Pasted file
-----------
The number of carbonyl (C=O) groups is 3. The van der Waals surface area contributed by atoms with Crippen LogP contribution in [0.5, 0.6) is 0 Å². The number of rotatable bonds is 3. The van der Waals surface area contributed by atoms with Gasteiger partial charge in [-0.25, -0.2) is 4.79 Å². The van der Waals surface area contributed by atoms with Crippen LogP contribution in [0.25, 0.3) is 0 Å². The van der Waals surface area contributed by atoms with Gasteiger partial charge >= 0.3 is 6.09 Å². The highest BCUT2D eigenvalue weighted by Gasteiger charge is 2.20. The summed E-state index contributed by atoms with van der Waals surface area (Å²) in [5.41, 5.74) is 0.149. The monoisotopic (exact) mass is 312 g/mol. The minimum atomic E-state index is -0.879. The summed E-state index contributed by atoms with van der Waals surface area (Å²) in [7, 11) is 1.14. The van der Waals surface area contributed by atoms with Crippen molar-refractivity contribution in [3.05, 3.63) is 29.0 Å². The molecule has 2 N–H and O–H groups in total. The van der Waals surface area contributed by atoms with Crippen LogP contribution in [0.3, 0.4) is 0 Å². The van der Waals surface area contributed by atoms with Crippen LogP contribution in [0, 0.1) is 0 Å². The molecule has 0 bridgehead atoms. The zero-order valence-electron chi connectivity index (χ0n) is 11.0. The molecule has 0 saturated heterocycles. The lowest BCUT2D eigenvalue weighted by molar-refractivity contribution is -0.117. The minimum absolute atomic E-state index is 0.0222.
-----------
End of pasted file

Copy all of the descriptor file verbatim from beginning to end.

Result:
The number of carbonyl (C=O) groups is 3. The van der Waals surface area contributed by atoms with Crippen LogP contribution in [0.5, 0.6) is 0 Å². The number of rotatable bonds is 3. The van der Waals surface area contributed by atoms with Gasteiger partial charge in [-0.25, -0.2) is 4.79 Å². The van der Waals surface area contributed by atoms with Crippen LogP contribution in [0.25, 0.3) is 0 Å². The van der Waals surface area contributed by atoms with Gasteiger partial charge >= 0.3 is 6.09 Å². The highest BCUT2D eigenvalue weighted by Gasteiger charge is 2.20. The summed E-state index contributed by atoms with van der Waals surface area (Å²) in [5.41, 5.74) is 0.149. The monoisotopic (exact) mass is 312 g/mol. The minimum atomic E-state index is -0.879. The summed E-state index contributed by atoms with van der Waals surface area (Å²) in [7, 11) is 1.14. The van der Waals surface area contributed by atoms with Crippen molar-refractivity contribution in [3.05, 3.63) is 29.0 Å². The molecule has 2 N–H and O–H groups in total. The van der Waals surface area contributed by atoms with Crippen LogP contribution in [0.3, 0.4) is 0 Å². The van der Waals surface area contributed by atoms with Crippen LogP contribution in [0, 0.1) is 0 Å². The molecule has 0 bridgehead atoms. The zero-order valence-electron chi connectivity index (χ0n) is 11.0. The molecule has 0 saturated heterocycles. The lowest BCUT2D eigenvalue weighted by molar-refractivity contribution is -0.117. The minimum absolute atomic E-state index is 0.0222.